There is no jhana for one who lacks wisdom,
No wisdom for one without jhana.
But for one with both wisdom and jhana,
He, truly is near Nibbana.
Natthi jhanam apannassa
panna natthi ajhayato
yamhi jhananca panna ca
sa ve nibbanasantike.
I wanted to get the group’s insight into the dichotomy of wisdom-samadhi. This false dichotomy has convinced large numbers of Western practitioners that samadhi is superfluous (and unattainable). And given the importance of jhana on the Path, this aberration in the teaching has likely led to a significant vulnerability.
Furthermore, it appears that mindfulness (sati) is often conflated with wisdom (vipassana) which also seems inaccurate. Sati as an enlightenment factor contributes as much to the development of samadhi as it allows investigation of dhammas. Vipassana is the culmination of inner knowledge that comes when the 8 fold path is mature (of which sati is just one component).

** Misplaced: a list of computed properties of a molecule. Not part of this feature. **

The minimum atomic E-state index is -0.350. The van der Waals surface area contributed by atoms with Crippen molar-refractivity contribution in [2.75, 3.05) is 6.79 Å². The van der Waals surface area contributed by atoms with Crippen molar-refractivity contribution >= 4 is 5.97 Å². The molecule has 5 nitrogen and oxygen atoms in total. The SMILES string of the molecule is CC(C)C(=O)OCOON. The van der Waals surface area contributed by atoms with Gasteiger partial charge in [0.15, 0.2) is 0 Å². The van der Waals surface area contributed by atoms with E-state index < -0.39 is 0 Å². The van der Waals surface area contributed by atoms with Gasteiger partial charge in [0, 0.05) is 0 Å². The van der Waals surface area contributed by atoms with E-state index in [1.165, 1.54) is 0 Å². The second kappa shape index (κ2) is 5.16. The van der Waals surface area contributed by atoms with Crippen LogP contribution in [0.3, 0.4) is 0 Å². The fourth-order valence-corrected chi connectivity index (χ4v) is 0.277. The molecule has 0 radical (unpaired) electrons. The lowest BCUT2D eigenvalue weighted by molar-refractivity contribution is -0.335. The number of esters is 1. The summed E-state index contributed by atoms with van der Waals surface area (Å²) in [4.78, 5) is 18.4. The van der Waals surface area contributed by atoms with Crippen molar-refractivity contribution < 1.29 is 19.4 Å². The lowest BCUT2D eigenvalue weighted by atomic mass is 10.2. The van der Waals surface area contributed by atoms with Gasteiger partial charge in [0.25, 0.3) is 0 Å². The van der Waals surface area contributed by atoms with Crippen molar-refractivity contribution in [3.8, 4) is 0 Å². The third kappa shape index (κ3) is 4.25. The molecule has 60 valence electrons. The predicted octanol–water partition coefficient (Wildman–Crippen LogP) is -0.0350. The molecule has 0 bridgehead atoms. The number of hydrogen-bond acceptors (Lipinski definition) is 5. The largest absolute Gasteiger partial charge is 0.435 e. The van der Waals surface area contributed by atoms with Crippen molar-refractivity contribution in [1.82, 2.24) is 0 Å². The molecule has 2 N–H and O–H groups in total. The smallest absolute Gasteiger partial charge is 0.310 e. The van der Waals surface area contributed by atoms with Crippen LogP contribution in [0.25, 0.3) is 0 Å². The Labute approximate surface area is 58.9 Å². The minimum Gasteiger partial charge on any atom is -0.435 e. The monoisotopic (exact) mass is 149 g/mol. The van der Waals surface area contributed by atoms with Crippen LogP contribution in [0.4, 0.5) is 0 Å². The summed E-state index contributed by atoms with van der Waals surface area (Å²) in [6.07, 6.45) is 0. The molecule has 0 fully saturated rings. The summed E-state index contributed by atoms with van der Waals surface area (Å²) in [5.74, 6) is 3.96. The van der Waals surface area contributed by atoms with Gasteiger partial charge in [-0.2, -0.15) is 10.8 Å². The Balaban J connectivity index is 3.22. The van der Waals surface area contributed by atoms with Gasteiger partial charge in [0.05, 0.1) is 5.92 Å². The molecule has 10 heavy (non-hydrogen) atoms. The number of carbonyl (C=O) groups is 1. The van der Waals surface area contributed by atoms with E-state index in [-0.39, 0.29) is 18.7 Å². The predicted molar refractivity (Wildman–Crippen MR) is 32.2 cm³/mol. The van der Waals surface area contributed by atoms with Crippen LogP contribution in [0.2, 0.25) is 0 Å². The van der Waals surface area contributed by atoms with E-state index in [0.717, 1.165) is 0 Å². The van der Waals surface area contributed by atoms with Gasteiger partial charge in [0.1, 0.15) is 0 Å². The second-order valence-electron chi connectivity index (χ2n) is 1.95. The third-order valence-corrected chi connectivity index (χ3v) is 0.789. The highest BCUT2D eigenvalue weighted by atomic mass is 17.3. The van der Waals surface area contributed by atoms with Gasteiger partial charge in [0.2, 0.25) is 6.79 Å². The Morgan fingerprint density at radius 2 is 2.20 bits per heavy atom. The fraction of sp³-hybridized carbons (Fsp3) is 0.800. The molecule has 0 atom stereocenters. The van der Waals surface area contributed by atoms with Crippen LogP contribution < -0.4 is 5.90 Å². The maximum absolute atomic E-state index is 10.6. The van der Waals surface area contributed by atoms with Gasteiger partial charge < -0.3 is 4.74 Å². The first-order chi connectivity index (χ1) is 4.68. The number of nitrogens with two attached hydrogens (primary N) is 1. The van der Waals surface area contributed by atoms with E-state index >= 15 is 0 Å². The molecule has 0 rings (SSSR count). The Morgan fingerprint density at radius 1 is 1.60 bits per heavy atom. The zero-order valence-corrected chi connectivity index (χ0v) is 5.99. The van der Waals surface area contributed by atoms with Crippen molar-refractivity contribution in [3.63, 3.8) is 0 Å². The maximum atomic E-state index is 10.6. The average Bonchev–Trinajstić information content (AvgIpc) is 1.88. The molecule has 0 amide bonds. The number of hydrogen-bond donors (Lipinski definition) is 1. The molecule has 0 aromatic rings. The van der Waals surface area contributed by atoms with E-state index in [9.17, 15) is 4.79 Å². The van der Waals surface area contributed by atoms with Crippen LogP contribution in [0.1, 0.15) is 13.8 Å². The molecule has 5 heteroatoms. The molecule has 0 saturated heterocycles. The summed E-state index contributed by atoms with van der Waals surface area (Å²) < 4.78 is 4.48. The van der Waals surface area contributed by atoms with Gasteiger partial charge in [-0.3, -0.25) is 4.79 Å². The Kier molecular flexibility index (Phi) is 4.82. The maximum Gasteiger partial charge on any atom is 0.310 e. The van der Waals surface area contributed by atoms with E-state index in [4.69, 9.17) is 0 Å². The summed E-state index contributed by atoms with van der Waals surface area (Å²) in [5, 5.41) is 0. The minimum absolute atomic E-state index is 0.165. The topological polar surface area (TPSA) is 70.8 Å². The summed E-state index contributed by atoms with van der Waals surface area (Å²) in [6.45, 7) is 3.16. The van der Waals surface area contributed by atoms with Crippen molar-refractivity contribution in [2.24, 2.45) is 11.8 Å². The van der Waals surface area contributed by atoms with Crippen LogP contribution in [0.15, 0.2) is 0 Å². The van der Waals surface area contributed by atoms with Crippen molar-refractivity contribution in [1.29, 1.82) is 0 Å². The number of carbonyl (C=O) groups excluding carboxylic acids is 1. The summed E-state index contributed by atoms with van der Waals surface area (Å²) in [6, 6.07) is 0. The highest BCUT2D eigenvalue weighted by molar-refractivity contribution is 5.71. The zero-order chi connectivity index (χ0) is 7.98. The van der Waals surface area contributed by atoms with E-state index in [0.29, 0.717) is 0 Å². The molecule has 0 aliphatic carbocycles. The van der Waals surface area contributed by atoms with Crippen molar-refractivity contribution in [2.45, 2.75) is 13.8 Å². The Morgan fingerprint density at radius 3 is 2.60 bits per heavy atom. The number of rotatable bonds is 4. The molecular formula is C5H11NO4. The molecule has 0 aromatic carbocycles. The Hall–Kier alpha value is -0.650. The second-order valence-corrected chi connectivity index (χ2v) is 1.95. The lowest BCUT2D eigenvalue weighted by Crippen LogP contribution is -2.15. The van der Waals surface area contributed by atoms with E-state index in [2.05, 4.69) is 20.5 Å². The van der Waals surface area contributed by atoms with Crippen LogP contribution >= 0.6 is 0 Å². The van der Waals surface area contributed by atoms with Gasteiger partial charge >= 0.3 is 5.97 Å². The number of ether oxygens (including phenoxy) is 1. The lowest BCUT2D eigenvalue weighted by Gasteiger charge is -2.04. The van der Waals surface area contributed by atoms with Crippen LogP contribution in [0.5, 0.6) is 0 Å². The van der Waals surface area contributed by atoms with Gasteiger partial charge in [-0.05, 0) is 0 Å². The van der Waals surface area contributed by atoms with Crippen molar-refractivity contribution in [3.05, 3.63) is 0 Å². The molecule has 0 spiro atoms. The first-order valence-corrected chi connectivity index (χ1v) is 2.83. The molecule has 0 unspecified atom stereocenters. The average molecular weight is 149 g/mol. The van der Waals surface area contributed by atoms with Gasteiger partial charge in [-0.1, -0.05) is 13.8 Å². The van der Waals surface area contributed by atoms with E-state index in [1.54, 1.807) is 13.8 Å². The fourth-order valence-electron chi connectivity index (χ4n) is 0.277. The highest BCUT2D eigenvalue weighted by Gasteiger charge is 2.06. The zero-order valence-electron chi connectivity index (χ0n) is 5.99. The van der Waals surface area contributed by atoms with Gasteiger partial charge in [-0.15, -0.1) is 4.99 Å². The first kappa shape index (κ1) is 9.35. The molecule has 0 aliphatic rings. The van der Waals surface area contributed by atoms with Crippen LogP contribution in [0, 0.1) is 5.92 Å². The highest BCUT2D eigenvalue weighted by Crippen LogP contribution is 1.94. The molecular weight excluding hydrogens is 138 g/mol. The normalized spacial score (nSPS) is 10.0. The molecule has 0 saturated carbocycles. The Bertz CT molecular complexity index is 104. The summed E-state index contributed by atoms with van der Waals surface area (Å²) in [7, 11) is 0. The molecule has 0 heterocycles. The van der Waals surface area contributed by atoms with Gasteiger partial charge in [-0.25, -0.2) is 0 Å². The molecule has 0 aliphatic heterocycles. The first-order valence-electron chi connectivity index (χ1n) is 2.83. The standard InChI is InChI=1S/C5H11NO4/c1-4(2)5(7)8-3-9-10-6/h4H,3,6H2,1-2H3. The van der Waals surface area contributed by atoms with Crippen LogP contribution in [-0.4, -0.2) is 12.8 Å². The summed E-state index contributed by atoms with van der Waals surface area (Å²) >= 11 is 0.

It can take one years to unravel these incorrect teachings. Secular Buddhist teachers are a significant force that teaches in this manner.
In Asia, there is an exhortation to develop samadhi. However, there is sometimes the idea that wisdom comes only later. The Buddha seems to say that at least a modicum of wisdom is necessary even for samadhi. This is part of right view and also helpful in setting aside hindrances. Most senior Thai masters do teach that blended growth is the right approach.
What is the viewpoint of senior Western monastics?
We have a long way to go to re-educate the “mindfulness masses”!